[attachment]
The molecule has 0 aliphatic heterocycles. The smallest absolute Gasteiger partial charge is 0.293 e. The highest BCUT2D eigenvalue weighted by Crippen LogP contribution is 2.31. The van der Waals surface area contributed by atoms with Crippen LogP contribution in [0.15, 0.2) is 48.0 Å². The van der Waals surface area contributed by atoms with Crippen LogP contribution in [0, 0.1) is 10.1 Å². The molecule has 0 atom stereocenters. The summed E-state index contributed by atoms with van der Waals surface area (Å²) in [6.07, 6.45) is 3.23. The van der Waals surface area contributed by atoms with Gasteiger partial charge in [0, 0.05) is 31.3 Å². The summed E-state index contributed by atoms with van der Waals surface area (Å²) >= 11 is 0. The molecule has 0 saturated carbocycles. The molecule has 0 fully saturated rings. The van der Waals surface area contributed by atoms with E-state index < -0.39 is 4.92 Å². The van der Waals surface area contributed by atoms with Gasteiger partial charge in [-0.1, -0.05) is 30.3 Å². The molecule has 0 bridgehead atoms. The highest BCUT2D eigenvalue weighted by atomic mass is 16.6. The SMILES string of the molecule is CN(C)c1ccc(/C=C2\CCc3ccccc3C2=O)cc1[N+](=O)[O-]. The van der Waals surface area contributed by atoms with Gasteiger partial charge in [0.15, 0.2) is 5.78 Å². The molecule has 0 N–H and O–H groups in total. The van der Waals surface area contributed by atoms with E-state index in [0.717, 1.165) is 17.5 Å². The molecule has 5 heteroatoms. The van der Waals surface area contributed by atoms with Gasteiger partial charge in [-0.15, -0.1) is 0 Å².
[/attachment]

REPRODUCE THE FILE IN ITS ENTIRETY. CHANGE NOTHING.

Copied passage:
The molecule has 0 aliphatic heterocycles. The smallest absolute Gasteiger partial charge is 0.293 e. The highest BCUT2D eigenvalue weighted by Crippen LogP contribution is 2.31. The van der Waals surface area contributed by atoms with Crippen LogP contribution in [0.15, 0.2) is 48.0 Å². The van der Waals surface area contributed by atoms with Crippen LogP contribution in [0, 0.1) is 10.1 Å². The molecule has 0 atom stereocenters. The summed E-state index contributed by atoms with van der Waals surface area (Å²) in [6.07, 6.45) is 3.23. The van der Waals surface area contributed by atoms with Gasteiger partial charge in [0, 0.05) is 31.3 Å². The summed E-state index contributed by atoms with van der Waals surface area (Å²) >= 11 is 0. The molecule has 0 saturated carbocycles. The molecule has 0 fully saturated rings. The van der Waals surface area contributed by atoms with E-state index < -0.39 is 4.92 Å². The van der Waals surface area contributed by atoms with Gasteiger partial charge in [-0.1, -0.05) is 30.3 Å². The molecule has 0 bridgehead atoms. The highest BCUT2D eigenvalue weighted by atomic mass is 16.6. The SMILES string of the molecule is CN(C)c1ccc(/C=C2\CCc3ccccc3C2=O)cc1[N+](=O)[O-]. The van der Waals surface area contributed by atoms with Gasteiger partial charge in [0.15, 0.2) is 5.78 Å². The molecule has 0 N–H and O–H groups in total. The van der Waals surface area contributed by atoms with E-state index in [0.717, 1.165) is 17.5 Å². The molecule has 5 heteroatoms. The van der Waals surface area contributed by atoms with Gasteiger partial charge in [-0.15, -0.1) is 0 Å².